Joyce Hoffman Model for Hobie Surfboards

Greetings, Shredderz! Today’s post features the first-ever woman to have a signature surfboard in her name: Joyce Hoffman. As evidenced in the photo above, Hoffman rips! This shouldn’t come as a surprise, given that Hoffman is a part of the legendary Hoffman / Fletcher clan (daughter of Walter, niece of big-wave surfer Flippy, sister to Dibi, aunt to Christian and Nathan Fletcher…the list goes on). Joyce Hoffman was one of the few women who surfed Oahu’s fearsome Sunset Beach during the 1960s. In addition, Joyce Hoffman was one of the more accomplished competitive surfers of the decade, racking up a number of contest wins and even a famous Sports Illustrated writeup in 1965. Hobie Surfboard produced the Joyce Hoffman Model starting in the mid-1960s in order to capitalize on her growing status.

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Joyce Hoffman (left) and Margo Godfrey Oberg (right). Makaha, 1968. Photographer unknown; pic via Pleasure Photo

There is currently a Hobie Surfboards Joyce Hoffman model for sale on Craigslist, which is a great opportunity to shine a light on the board and its namesake. You can find a link to the board here.

Pics above are via the Craigslist posting. The Hobie Joyce Hoffman model measures in at 9’9″, and it features a step deck and a removable fin. Before we proceed, can we get a shout out to the poster for providing clear, detailed photos of the board in question? ShredSledz.net would have about three times the number of entries if more sellers posted great pics of their boards, but I digress…

The classic Hobie bolt-through fin clearly indicates the board was made in the 1960s. Check out the picture above on the right, which is a top down shot of the deck side of the tail.

The Hobie Joyce Hoffman Model pictured above is from Hobie’s initial run of boards. You can tell by the Joyce Hoffman signature and the diamond shape. Hobie Surfboards has an excellent blog post detailing the history of the board, including the fun fact that Joyce’s “signature” was in fact drawn by her mother! According to Dick Metz for the Surfing Heritage and Cultural Center, the initial Joyce Hoffman model was introduced in 1967. Check out the SHACC’s link here, which has some great pictures, as well as a cool explanation of the board.

Pictured above is the SHCC’s Hobie Joyce Hoffman model. The fins on the SHACC and Craigslist boards look quite similar to one another. There’s a separate post on Hobie’s website dating the SHACC board to 1968.

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Close-up of the signature on the SHCC’s Hobie Joyce Hoffman Model. You can see it was also signed by Terry Martin, the longtime Hobie shaper. Pic via SHACC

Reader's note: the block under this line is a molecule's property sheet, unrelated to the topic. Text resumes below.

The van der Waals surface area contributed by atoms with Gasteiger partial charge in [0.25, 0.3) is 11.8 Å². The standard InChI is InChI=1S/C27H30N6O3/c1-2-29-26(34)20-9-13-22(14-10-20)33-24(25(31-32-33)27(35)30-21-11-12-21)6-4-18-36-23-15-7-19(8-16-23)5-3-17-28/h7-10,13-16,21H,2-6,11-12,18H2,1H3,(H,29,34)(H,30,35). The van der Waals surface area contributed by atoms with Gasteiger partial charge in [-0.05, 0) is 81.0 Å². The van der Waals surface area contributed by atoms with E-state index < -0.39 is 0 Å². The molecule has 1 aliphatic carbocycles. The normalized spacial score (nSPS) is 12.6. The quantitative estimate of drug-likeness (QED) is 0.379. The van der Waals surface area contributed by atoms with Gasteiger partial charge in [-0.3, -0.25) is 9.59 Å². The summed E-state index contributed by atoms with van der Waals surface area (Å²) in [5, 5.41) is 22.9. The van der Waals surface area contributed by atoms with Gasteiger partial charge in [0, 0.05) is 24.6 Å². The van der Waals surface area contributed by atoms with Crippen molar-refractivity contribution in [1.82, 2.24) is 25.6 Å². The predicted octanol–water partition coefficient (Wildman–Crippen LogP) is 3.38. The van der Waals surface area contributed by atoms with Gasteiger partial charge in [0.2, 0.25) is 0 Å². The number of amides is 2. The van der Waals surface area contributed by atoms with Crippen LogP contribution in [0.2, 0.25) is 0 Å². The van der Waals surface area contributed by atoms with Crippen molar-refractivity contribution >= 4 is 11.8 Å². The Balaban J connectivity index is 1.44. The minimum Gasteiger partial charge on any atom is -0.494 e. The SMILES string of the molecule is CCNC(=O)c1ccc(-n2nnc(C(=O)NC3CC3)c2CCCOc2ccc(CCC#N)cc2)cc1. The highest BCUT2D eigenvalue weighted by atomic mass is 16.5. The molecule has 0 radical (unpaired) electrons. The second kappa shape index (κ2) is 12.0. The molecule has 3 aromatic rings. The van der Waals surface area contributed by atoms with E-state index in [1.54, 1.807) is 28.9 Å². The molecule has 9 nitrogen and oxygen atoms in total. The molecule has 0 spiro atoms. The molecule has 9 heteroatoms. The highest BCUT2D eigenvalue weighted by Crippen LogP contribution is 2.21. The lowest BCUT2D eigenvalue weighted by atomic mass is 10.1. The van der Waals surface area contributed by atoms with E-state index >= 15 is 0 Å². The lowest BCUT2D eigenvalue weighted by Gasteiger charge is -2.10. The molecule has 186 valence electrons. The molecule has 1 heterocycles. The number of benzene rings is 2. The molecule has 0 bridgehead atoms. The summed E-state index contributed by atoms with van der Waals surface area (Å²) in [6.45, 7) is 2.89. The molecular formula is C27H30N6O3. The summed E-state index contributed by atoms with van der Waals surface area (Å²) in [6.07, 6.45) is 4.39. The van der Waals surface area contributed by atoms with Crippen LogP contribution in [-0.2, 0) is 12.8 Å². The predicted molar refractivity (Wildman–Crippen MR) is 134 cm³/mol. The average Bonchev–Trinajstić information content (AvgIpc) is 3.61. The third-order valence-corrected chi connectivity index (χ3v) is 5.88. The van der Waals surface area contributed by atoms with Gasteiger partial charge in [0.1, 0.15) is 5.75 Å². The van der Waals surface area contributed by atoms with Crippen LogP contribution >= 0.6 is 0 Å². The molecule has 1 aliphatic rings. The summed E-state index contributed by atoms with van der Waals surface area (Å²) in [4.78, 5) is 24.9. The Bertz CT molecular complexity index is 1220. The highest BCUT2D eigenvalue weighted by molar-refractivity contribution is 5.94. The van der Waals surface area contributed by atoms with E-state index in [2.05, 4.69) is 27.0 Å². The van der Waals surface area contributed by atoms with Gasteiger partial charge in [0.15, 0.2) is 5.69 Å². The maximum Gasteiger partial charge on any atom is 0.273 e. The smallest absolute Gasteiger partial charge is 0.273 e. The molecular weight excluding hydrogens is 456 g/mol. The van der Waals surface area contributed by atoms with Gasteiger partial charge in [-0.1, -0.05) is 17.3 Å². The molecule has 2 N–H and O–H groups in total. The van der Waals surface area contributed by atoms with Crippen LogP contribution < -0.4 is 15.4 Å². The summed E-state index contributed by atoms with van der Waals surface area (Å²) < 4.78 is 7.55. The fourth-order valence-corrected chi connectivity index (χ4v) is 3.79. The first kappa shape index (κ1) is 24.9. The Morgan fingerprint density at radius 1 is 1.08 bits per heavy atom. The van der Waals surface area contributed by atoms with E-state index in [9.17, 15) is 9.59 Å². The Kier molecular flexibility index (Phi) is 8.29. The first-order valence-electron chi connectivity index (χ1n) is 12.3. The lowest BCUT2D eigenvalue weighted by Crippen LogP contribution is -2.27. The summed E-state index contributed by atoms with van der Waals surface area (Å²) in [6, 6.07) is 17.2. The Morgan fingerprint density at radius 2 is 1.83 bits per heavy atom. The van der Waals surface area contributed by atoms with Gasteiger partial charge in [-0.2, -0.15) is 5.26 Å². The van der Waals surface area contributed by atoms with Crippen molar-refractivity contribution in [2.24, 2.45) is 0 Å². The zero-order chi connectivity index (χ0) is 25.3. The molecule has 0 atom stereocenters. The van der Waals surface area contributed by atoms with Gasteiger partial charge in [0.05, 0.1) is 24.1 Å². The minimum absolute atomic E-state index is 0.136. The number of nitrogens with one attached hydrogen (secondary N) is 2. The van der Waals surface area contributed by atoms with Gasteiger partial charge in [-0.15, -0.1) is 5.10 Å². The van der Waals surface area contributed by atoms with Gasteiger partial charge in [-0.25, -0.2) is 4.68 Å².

The Hobie Joyce Hoffman Model belonging to the SHACC also has a signature from Terry Martin. I think it’s possible Martin could have shaped the board being sold on Craigslist, but given there are no signatures anywhere, it is difficult to say.

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Close-up of a fin signed by Joyce Hoffman and Terry Martin. The yellow fin was an extra fin that goes along with the SHACC board. Pic via SHACC

The SHACC board also came with an extra fin, which you can see above. Note the construction: you can clearly see the screw, which was used to bolt Hobie fins through the decks of the boards. Swaylocks also has a thread with pictures of another first generation Hobie Joyce Hoffman Model; you can find the link here.

Finally, at some point the Hobie Joyce Hoffman Model was redesigned with a floral logo. I believe this happened sometime around 1968. As detailed in the SHACC post, Dick Metz believes that less than 400 of the first generation Joyce Hoffman Models were produced.

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Close-up shot of the logo from a second generation Hobie Joyce Hoffman Model surfboard. As you can see, Joyce’s first name was removed from the board. Tsk, tsk, Hobie! Pic via Swaylocks

The removal of Joyce’s first name from the logo is suspicious, to say the least. One has to believe Joyce’s name was eliminated in order to make the board more appealing to male consumers. Curiously, the Joyce Hoffman Model was still referred to as such in Hobie advertisements.

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Hobie ad from 1968. The board in the center is the second generation Joyce Hoffman Model. Note that the second row of photos shows the corresponding tails and fins for each board in the ad. Fitting in with the times, the second generation Joyce Hoffman Model had some vee added to its bottom. Pic via the incomparable DIS•PLACE•MEN•TIA

On the bright side, no amount of cynical rebranding efforts can dim Joyce Hoffman’s radness. The board’s seller is asking $600, and you can find a link to the board here.

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